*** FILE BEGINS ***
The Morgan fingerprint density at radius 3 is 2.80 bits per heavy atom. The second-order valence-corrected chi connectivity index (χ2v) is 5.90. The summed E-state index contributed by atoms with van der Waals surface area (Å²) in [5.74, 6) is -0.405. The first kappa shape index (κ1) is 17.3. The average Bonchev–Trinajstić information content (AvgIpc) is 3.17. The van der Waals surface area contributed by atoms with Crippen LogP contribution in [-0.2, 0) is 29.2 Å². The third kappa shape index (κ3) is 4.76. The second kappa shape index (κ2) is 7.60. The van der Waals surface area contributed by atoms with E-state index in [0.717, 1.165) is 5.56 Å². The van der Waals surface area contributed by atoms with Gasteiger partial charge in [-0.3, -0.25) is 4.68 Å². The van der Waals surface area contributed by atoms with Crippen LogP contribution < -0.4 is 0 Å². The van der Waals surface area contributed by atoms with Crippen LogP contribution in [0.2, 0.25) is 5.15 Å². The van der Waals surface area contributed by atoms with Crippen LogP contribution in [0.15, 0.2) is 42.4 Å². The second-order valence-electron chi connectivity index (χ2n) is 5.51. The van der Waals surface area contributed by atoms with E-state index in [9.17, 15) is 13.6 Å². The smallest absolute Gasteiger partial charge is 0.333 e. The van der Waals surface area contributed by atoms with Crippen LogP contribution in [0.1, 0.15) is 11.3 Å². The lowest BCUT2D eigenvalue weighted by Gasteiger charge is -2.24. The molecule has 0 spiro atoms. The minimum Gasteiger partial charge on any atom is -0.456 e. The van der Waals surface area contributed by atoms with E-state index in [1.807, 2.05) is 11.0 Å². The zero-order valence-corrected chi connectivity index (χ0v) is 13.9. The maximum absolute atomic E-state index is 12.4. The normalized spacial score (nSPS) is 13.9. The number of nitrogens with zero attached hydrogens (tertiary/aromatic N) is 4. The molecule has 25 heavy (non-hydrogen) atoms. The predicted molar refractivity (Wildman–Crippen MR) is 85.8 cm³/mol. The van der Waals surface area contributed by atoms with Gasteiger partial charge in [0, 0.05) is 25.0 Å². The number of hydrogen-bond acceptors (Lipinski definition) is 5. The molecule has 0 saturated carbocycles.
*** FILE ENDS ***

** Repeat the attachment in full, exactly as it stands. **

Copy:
The Morgan fingerprint density at radius 3 is 2.80 bits per heavy atom. The second-order valence-corrected chi connectivity index (χ2v) is 5.90. The summed E-state index contributed by atoms with van der Waals surface area (Å²) in [5.74, 6) is -0.405. The first kappa shape index (κ1) is 17.3. The average Bonchev–Trinajstić information content (AvgIpc) is 3.17. The van der Waals surface area contributed by atoms with Crippen LogP contribution in [-0.2, 0) is 29.2 Å². The third kappa shape index (κ3) is 4.76. The second kappa shape index (κ2) is 7.60. The van der Waals surface area contributed by atoms with E-state index in [0.717, 1.165) is 5.56 Å². The van der Waals surface area contributed by atoms with Gasteiger partial charge in [-0.3, -0.25) is 4.68 Å². The van der Waals surface area contributed by atoms with Crippen LogP contribution < -0.4 is 0 Å². The van der Waals surface area contributed by atoms with Crippen LogP contribution in [0.2, 0.25) is 5.15 Å². The van der Waals surface area contributed by atoms with Crippen LogP contribution in [0.15, 0.2) is 42.4 Å². The second-order valence-electron chi connectivity index (χ2n) is 5.51. The van der Waals surface area contributed by atoms with E-state index in [9.17, 15) is 13.6 Å². The smallest absolute Gasteiger partial charge is 0.333 e. The van der Waals surface area contributed by atoms with Crippen LogP contribution in [0.1, 0.15) is 11.3 Å². The lowest BCUT2D eigenvalue weighted by Gasteiger charge is -2.24. The molecule has 0 spiro atoms. The minimum Gasteiger partial charge on any atom is -0.456 e. The van der Waals surface area contributed by atoms with E-state index in [1.807, 2.05) is 11.0 Å². The zero-order valence-corrected chi connectivity index (χ0v) is 13.9. The maximum absolute atomic E-state index is 12.4. The normalized spacial score (nSPS) is 13.9. The number of nitrogens with zero attached hydrogens (tertiary/aromatic N) is 4. The molecule has 25 heavy (non-hydrogen) atoms. The predicted molar refractivity (Wildman–Crippen MR) is 85.8 cm³/mol. The van der Waals surface area contributed by atoms with Gasteiger partial charge in [0, 0.05) is 25.0 Å². The number of hydrogen-bond acceptors (Lipinski definition) is 5. The molecule has 0 saturated carbocycles.